Fly Fishing for Bass – Your Handy Guide

Feb 1, 2022 | 9 minute read Comments
Reading Time: 9 minutes

Out of countless game fish in the US, none is more loved than the mighty Bass. For passionate fishermen, they check all the boxes – they’re easy to find, loads of fun to catch, and are fearless fighters. And while there are many different techniques you can try out, we’re here to talk about the appeal of fly fishing for Bass.

A close-up of a Smallmouth Bass with a fly in its mouth

Fly fishing novices might ask, “Can you even catch Bass while fly fishing?” The short answer is yes, absolutely! Catching America’s favorite fish using this technique is actually not complicated and can be very productive. For all the information on how, when, and where to get your Bass, keep reading.

What is the key to catching Bass on a fly?

You don’t have to be an expert, the approach can be as simple as you like, and the gear is inexpensive. Here are some of our tips.

A middle-aged fisherman in a hat and sunglasses holding a Largemouth Bass on a boat
  • The early bird gets the Bass. While Bass feed throughout the day, they’re most active when visibility is low. The most productive time of day is early morning and evening. During the hottest days of summer, Bass come out to feed under the cover of darkness, so night fishing can be very good.
  • Fly fishing on rivers, lakes, ponds, and streams. Fly fishing for Bass is highly adaptable. Have a fishing boat? Go after deep-water Bass. Prefer fishing from land? No problem, head to a nearby pond, lake, or stream and try your luck. You can even do it from a kayak if you want. The most important thing is to locate where the fish are and find the best way to approach them.
  • Prepare for hard hits and a harder fight. When in attack mode, Bass aren’t subtle. They will come down on your fly hard, with aerial displays. Make sure that some of your line is slack so that you’re prepared for Bass jumps and headshakes. They’ll try to give you the slip, so it’s crucial to set the hook. Also, reeling in Bass takes time because these fellas don’t give in easily. So prepare yourself for a lengthy fight, it’ll be worth it.
  • Look for ideal weather conditions. Cloudy days work best for your Bass fly fishing endeavors, and if there’s a slight breeze to disturb the water, even better. If you’re out on a lake or a pond, completely windless conditions can work like a charm, because Bass can see your surface fly and attack it with abandon.
  • Presentation is everything. Arguably one of the most important aspects of fly fishing is presenting your offering so that it looks like real food to Bass. It’s best to keep your fly moving through the water, in the line of sight of the fish.
  • Casting. The length of your cast depends on the species you’re fishing for. For Largemouth and Smallmouth, shorter casts of up to 30 feet will get their attention. Striped Bass are a different story – to get to them, you’ll need to cast farther away, anywhere from 60–100 feet.
  • Retrieving. “Animating” the fly is what makes Bass fly fishing so fun. This means you should move your fly in a way that emulates the movements of bait fish or other tasty offering. Make sure the tip of your rod is lowered, then strip the line at different intervals, moving your fly in various patterns until you find what works.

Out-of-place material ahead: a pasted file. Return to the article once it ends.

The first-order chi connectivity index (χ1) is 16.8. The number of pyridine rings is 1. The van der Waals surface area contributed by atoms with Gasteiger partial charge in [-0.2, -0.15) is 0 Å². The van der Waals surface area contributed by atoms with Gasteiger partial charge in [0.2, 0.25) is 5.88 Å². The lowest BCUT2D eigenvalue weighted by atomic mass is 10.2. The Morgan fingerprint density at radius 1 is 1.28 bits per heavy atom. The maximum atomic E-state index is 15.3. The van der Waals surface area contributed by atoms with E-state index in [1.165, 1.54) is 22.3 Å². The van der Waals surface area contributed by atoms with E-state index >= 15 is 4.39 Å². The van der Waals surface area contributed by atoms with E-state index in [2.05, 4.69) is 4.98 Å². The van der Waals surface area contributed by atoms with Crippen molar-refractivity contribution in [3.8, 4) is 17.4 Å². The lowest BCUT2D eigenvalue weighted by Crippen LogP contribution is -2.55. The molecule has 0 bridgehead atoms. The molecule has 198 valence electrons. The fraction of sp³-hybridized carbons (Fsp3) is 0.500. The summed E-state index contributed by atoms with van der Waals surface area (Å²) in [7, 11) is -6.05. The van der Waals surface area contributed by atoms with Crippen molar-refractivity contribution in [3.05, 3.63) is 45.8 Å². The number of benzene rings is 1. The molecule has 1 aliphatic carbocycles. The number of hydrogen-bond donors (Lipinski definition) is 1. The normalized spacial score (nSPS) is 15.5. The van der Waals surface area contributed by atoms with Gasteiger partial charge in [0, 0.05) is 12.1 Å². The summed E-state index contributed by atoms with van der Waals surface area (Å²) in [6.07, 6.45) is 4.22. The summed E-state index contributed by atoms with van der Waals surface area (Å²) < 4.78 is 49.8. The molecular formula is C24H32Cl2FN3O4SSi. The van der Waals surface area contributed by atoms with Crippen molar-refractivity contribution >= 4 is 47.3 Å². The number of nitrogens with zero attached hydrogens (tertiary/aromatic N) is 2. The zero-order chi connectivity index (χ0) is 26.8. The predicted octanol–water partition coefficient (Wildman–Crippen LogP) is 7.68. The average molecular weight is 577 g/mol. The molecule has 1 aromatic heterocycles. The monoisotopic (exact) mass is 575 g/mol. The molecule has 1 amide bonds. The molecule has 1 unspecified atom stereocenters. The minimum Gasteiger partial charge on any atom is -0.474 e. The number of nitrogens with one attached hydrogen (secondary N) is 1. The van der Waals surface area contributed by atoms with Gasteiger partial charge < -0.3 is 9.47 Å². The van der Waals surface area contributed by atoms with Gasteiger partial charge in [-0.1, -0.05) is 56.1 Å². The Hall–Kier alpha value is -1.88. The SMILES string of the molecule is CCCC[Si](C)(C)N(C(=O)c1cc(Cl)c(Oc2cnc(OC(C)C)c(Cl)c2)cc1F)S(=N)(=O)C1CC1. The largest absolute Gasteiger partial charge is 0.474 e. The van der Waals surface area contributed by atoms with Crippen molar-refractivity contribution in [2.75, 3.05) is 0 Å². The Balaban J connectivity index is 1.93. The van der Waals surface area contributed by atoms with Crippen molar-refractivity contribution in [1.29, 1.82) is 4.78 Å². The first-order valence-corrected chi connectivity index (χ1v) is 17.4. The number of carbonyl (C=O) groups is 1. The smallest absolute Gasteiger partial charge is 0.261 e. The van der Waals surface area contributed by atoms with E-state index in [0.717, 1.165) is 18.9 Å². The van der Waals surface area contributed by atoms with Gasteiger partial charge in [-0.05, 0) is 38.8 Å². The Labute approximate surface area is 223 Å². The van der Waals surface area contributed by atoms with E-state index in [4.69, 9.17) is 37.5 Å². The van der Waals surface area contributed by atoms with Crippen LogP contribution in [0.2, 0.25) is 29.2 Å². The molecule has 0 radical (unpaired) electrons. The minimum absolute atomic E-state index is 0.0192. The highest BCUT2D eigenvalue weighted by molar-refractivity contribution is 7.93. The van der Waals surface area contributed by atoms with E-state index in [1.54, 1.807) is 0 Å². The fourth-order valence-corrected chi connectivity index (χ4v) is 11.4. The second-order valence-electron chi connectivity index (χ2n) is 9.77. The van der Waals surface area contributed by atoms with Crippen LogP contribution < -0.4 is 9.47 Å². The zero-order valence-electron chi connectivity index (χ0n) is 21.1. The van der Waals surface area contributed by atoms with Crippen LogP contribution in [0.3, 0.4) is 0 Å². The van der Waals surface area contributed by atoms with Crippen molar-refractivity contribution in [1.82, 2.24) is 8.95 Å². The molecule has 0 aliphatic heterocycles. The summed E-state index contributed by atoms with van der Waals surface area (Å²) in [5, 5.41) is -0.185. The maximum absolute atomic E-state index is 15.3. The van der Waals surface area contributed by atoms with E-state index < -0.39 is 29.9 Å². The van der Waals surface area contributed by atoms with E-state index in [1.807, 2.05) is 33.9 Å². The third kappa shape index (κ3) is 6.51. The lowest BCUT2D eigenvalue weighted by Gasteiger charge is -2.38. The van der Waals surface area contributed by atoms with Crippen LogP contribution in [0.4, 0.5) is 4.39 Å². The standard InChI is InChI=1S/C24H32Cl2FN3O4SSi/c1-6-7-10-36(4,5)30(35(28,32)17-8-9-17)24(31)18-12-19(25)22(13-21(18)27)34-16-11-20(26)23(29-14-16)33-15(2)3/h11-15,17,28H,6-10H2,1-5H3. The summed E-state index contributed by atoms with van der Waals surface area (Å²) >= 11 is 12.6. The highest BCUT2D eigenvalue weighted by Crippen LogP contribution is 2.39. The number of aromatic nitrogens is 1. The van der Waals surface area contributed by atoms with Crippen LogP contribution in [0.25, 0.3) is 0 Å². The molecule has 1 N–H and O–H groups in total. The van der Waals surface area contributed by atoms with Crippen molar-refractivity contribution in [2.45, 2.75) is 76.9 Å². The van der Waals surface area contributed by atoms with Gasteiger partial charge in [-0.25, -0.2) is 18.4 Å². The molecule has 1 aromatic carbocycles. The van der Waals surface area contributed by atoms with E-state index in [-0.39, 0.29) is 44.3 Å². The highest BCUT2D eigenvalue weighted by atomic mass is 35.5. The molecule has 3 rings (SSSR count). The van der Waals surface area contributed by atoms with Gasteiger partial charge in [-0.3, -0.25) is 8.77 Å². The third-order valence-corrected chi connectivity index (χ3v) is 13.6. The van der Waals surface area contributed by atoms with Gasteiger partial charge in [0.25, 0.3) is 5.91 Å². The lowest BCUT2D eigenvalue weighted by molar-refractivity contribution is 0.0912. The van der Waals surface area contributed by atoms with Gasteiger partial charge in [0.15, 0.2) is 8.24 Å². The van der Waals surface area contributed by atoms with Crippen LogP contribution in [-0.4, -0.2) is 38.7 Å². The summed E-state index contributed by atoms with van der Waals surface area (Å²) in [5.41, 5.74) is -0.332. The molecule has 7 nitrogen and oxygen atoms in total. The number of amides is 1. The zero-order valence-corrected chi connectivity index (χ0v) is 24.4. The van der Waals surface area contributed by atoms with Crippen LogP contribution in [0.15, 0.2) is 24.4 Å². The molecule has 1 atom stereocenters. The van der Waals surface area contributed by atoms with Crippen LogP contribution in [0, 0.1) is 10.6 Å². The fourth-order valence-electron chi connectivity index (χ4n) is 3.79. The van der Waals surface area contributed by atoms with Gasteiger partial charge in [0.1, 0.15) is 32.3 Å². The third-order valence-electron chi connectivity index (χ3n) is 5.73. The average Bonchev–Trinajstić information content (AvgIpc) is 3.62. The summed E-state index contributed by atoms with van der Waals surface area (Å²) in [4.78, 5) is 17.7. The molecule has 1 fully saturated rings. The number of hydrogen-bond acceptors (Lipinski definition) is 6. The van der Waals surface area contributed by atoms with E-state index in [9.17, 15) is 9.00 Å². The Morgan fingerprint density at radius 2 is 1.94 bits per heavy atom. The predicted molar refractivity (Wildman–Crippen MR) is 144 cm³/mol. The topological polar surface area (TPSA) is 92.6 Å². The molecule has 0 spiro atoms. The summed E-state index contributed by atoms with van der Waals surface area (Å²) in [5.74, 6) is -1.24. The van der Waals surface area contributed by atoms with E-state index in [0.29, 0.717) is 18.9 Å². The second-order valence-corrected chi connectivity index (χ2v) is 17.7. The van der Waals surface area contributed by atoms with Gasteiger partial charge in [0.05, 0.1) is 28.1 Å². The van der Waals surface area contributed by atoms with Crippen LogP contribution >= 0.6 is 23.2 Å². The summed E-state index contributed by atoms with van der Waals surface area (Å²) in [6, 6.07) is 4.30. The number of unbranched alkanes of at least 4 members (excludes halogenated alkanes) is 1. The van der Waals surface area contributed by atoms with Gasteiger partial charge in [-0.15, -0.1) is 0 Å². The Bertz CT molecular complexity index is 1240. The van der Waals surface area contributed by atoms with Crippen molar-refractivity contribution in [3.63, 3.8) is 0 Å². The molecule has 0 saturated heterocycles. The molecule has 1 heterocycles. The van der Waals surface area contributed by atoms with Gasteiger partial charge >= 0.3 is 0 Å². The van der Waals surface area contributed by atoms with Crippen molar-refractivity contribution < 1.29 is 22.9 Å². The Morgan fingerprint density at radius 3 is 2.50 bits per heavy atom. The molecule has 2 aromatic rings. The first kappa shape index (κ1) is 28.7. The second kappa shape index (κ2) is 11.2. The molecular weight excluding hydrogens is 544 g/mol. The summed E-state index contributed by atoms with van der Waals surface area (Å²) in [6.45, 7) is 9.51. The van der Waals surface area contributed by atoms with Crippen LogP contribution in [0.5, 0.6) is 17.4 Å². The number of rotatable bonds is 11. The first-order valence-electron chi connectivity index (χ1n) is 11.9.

Which Bass species can you catch on the fly?

You can land pretty much any Bass on the fly, including Peacock, White, and Hybrid, but Largemouth, Smallmouth, and Striped Bass are favorite catches. “The Big Three” are all opportunistic feeders, they’re not picky eaters, and they’ll fight you with everything they’ve got. You can cast a line in a remote river or go to the nearest urban pond, and you’re just as likely to find some Bass waiting for you.

Largemouth Bass

A smiling young angler holding a Largemouth Bass

If there’s only one thing we can say about Largies, it’s that they’re voracious feeders and they’ve got the mouth to prove it. With their deep green color and distinctive black line right across the body, they’re not hard to recognize. Add to that their huge mouth that allows them to inhale just about anything, and you’ve got one of the most popular Bass in the fly fishing circles.

You’ll find Largies both in shallows and in the deeper sections of streams, ponds, lakes, and rivers. They prefer warm murky waters and congregate around weed beds, rocks, and any kind of underwater structure.

Smallmouth Bass

Two smiling fishermen in caps holding two big Smallmouth Bass

If you love Bronzebacks, but you’ve never tried getting one on the fly, you’re missing out. Their dark red color and vertical black lines set them apart from other relatives. Fly fishing for Smallmouth Bass is just as exciting as when going after Largies, but the environment they prefer is a bit different.

Smallies love colder, moving water and you can sometimes find them in the same places as Trout. This doesn’t mean you can’t find Largemouth and Smallmouth living close to each other. They’ve got similar movement patterns throughout the year, the only difference is that Smallies hunt in the moving currents, riffles, and around deep holes and rock ledges. You can also find them in still waters, especially around roots and fallen trees, where food abounds.

Striped Bass

A smiling fisherman holding a big Striped Bass, with autumn landscape in the background

If you’re up for facing the ultimate heavy-weight champion, then go after Striped Bass. While other Bass stay in the 10 pound ballpark, average Stripers weigh anywhere from 10–40 pounds. You can find them in freshwater and saltwater alike, they’re aggressive and fight hard – all this makes them a fantastic catch on the fly.